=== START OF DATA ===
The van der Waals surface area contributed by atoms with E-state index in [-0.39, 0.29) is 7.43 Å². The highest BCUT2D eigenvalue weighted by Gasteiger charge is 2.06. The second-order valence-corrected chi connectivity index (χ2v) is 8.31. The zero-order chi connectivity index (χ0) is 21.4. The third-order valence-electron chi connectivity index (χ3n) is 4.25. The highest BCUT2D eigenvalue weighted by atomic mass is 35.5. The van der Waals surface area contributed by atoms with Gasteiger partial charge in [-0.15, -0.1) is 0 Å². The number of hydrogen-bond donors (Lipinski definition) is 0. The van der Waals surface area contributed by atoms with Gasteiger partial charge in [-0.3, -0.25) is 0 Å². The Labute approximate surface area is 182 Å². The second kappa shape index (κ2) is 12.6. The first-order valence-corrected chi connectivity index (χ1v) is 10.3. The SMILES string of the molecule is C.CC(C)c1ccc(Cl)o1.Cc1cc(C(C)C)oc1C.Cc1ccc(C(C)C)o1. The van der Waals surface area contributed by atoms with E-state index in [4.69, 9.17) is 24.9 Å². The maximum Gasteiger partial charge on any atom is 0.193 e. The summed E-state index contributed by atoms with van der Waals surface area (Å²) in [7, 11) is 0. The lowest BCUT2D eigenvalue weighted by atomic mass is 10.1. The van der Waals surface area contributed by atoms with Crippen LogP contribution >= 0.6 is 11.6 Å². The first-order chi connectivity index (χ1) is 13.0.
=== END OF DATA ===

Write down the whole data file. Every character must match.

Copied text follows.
The van der Waals surface area contributed by atoms with E-state index in [-0.39, 0.29) is 7.43 Å². The highest BCUT2D eigenvalue weighted by Gasteiger charge is 2.06. The second-order valence-corrected chi connectivity index (χ2v) is 8.31. The zero-order chi connectivity index (χ0) is 21.4. The third-order valence-electron chi connectivity index (χ3n) is 4.25. The highest BCUT2D eigenvalue weighted by atomic mass is 35.5. The van der Waals surface area contributed by atoms with Gasteiger partial charge in [-0.15, -0.1) is 0 Å². The number of hydrogen-bond donors (Lipinski definition) is 0. The van der Waals surface area contributed by atoms with Gasteiger partial charge in [-0.3, -0.25) is 0 Å². The Labute approximate surface area is 182 Å². The second kappa shape index (κ2) is 12.6. The first-order valence-corrected chi connectivity index (χ1v) is 10.3. The SMILES string of the molecule is C.CC(C)c1ccc(Cl)o1.Cc1cc(C(C)C)oc1C.Cc1ccc(C(C)C)o1. The van der Waals surface area contributed by atoms with E-state index in [4.69, 9.17) is 24.9 Å². The maximum Gasteiger partial charge on any atom is 0.193 e. The summed E-state index contributed by atoms with van der Waals surface area (Å²) in [7, 11) is 0. The lowest BCUT2D eigenvalue weighted by atomic mass is 10.1. The van der Waals surface area contributed by atoms with Crippen LogP contribution >= 0.6 is 11.6 Å². The first-order chi connectivity index (χ1) is 13.0.